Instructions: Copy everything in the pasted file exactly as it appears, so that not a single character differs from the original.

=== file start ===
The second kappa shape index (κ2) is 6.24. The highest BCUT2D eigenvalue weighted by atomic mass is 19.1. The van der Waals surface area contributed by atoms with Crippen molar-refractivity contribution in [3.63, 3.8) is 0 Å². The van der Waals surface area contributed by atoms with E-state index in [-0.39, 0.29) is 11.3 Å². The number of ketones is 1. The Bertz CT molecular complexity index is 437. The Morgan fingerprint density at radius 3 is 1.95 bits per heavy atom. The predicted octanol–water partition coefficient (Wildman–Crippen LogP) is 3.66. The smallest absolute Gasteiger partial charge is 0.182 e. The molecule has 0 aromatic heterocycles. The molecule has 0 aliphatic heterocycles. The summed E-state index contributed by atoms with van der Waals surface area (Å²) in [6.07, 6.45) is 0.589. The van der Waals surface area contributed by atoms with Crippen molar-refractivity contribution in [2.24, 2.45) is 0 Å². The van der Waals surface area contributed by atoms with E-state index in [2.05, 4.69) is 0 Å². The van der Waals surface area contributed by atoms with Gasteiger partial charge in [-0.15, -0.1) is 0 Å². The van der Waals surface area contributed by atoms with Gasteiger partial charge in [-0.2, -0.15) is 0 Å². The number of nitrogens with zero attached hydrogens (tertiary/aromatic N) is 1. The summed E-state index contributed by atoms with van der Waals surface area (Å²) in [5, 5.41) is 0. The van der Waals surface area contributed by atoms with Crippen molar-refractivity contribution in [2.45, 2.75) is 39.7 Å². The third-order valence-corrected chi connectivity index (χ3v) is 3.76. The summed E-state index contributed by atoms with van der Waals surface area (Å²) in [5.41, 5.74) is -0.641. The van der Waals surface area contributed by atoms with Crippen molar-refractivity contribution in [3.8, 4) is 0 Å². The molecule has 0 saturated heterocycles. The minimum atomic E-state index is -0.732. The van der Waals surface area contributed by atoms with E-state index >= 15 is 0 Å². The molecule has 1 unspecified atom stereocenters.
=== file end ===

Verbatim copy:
The second kappa shape index (κ2) is 6.24. The highest BCUT2D eigenvalue weighted by atomic mass is 19.1. The van der Waals surface area contributed by atoms with Crippen molar-refractivity contribution in [3.63, 3.8) is 0 Å². The van der Waals surface area contributed by atoms with E-state index in [-0.39, 0.29) is 11.3 Å². The number of ketones is 1. The Bertz CT molecular complexity index is 437. The Morgan fingerprint density at radius 3 is 1.95 bits per heavy atom. The predicted octanol–water partition coefficient (Wildman–Crippen LogP) is 3.66. The smallest absolute Gasteiger partial charge is 0.182 e. The molecule has 0 aromatic heterocycles. The molecule has 0 aliphatic heterocycles. The summed E-state index contributed by atoms with van der Waals surface area (Å²) in [6.07, 6.45) is 0.589. The van der Waals surface area contributed by atoms with Crippen molar-refractivity contribution in [2.24, 2.45) is 0 Å². The van der Waals surface area contributed by atoms with E-state index in [2.05, 4.69) is 0 Å². The van der Waals surface area contributed by atoms with Gasteiger partial charge in [-0.15, -0.1) is 0 Å². The van der Waals surface area contributed by atoms with Gasteiger partial charge in [-0.2, -0.15) is 0 Å². The number of nitrogens with zero attached hydrogens (tertiary/aromatic N) is 1. The summed E-state index contributed by atoms with van der Waals surface area (Å²) in [5, 5.41) is 0. The van der Waals surface area contributed by atoms with Crippen molar-refractivity contribution in [2.45, 2.75) is 39.7 Å². The third-order valence-corrected chi connectivity index (χ3v) is 3.76. The summed E-state index contributed by atoms with van der Waals surface area (Å²) in [5.41, 5.74) is -0.641. The van der Waals surface area contributed by atoms with Crippen molar-refractivity contribution in [3.8, 4) is 0 Å². The molecule has 0 saturated heterocycles. The minimum atomic E-state index is -0.732. The van der Waals surface area contributed by atoms with E-state index >= 15 is 0 Å². The molecule has 1 unspecified atom stereocenters.